There is a wide, deep, pervasive and long problem with the British class system that reproduces inequality in the forms of economic, social and cultural resources; the current climate in the UK is a battle in how we acknowledge that inequality and how we tackle that inequality. The working class are losing and losing big in so many ways our voices are not being heard in any medium and the middle class are speaking for us, this is allowing right wing populism to totally ambush these feelings and experiences of powerlessness. Everyone may be claiming victory but only the usual suspects are winning, and that is those who already have a voice, a platform and power on all sides.
Thanks. Pretty much Lisa McKenzie by numbers. Doesn't write all that coherently for an academic.
 

eoin_k

Lawyer's fees, beetroot and music
Perhaps by examining the stated politics and approach of those on the protest (which she does)?
...
Lisa doesn't really do that though. She invites the organisers to stand in a static kettle with SUTR over the wording of a memo that was supposedly sent out. I'm not familiar with the details of this, but even her version hardly map clearly onto class politics. Dogs (on strings) sounds like a cliché about lifestyle anarchist subculture, and the biggest differences in attitudes to alcohol these days seem to be intergenerational. None of which is meant as a full defence of a memo (?) I've never seen.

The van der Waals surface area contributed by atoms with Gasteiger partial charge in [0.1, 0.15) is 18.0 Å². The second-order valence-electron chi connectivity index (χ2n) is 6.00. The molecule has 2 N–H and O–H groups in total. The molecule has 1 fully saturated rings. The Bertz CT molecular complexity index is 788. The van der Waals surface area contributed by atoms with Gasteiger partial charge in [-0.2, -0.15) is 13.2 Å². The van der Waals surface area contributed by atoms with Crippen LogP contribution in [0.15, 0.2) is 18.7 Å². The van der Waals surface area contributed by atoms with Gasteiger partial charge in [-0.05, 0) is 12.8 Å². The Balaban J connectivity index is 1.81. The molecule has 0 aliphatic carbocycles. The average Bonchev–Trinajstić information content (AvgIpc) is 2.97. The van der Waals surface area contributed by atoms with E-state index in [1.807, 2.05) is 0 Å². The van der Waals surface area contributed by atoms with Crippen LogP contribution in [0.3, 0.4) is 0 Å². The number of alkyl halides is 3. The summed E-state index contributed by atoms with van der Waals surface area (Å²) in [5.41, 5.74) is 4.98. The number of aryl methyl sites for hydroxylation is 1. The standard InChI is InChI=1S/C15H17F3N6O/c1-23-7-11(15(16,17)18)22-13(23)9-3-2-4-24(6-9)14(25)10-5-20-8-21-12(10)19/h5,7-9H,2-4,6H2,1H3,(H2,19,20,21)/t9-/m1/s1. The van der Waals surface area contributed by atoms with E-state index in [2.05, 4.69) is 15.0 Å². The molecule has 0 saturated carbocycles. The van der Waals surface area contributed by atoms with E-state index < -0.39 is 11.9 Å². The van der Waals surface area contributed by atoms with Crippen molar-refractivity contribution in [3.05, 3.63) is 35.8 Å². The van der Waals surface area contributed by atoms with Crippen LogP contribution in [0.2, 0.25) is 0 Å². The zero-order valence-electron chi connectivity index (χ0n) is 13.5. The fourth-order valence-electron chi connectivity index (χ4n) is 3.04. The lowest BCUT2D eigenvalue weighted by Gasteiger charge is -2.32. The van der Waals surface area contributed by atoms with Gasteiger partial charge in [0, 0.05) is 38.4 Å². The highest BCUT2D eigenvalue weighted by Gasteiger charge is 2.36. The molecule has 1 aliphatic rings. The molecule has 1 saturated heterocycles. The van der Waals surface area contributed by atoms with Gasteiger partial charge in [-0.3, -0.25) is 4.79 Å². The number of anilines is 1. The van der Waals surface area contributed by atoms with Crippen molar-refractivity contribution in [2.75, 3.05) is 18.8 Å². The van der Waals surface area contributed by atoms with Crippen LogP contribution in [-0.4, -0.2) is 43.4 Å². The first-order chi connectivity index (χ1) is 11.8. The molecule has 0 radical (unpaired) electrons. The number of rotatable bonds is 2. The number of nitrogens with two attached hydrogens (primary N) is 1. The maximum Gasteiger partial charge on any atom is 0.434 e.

She backtracks on this to some extent whenever organisers have challenged her in the comments, although I can't read all of these anymore. (Not sure if some have been deleted or if this is to do with privacy settings and using a different computer.)

Otherwise, the only reference she makes to the demo is about some of the chants. I think there is probably room for both disagreement and lessons to be learned about this. Off the top of my head, I know people descended from Kurdish, Jewish and Spanish refugees who were on the block, and others who have had more than their fair share of visa issues to remain in this country, or have concerns about how Brexit will affect their rights somewhere that they have lived for as long as they can remember. Perhaps, they don't hear the expressions of solidarity with migrants as quite so irrelevant to the current rise of right-wing populism. That said, it shouldn't be taken for granted that everyone on the block agreed with the tone of every chant, or that anyone was or should be in overall control of everything chanted for that matter.